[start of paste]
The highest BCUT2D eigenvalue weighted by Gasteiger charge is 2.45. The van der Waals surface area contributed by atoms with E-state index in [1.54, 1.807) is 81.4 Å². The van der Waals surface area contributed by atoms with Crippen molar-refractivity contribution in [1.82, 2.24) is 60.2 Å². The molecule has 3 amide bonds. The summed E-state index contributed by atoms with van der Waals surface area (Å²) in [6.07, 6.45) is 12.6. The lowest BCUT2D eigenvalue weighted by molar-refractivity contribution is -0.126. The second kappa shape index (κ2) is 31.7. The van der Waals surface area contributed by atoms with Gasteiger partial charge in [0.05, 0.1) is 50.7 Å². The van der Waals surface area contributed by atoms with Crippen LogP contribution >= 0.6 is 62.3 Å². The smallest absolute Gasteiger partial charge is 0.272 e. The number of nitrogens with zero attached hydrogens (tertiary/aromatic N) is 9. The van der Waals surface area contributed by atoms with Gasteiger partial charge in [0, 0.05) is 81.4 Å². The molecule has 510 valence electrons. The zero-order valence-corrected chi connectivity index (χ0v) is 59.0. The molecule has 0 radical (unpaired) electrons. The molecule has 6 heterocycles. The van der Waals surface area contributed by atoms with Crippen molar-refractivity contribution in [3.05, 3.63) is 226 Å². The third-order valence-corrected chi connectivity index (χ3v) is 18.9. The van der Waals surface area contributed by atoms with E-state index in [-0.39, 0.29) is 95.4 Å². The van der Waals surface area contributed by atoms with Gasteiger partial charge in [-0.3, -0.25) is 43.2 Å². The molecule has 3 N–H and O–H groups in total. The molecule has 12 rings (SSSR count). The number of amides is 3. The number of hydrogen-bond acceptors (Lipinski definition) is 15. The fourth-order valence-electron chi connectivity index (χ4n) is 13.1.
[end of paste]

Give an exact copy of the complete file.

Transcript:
The highest BCUT2D eigenvalue weighted by Gasteiger charge is 2.45. The van der Waals surface area contributed by atoms with E-state index in [1.54, 1.807) is 81.4 Å². The van der Waals surface area contributed by atoms with Crippen molar-refractivity contribution in [1.82, 2.24) is 60.2 Å². The molecule has 3 amide bonds. The summed E-state index contributed by atoms with van der Waals surface area (Å²) in [6.07, 6.45) is 12.6. The lowest BCUT2D eigenvalue weighted by molar-refractivity contribution is -0.126. The second kappa shape index (κ2) is 31.7. The van der Waals surface area contributed by atoms with Gasteiger partial charge in [0.05, 0.1) is 50.7 Å². The van der Waals surface area contributed by atoms with Crippen LogP contribution >= 0.6 is 62.3 Å². The smallest absolute Gasteiger partial charge is 0.272 e. The number of nitrogens with zero attached hydrogens (tertiary/aromatic N) is 9. The van der Waals surface area contributed by atoms with Gasteiger partial charge in [0, 0.05) is 81.4 Å². The molecule has 510 valence electrons. The zero-order valence-corrected chi connectivity index (χ0v) is 59.0. The molecule has 0 radical (unpaired) electrons. The molecule has 6 heterocycles. The van der Waals surface area contributed by atoms with Crippen molar-refractivity contribution in [3.05, 3.63) is 226 Å². The third-order valence-corrected chi connectivity index (χ3v) is 18.9. The van der Waals surface area contributed by atoms with E-state index in [-0.39, 0.29) is 95.4 Å². The van der Waals surface area contributed by atoms with Gasteiger partial charge in [-0.3, -0.25) is 43.2 Å². The molecule has 3 N–H and O–H groups in total. The molecule has 12 rings (SSSR count). The number of amides is 3. The number of hydrogen-bond acceptors (Lipinski definition) is 15. The fourth-order valence-electron chi connectivity index (χ4n) is 13.1.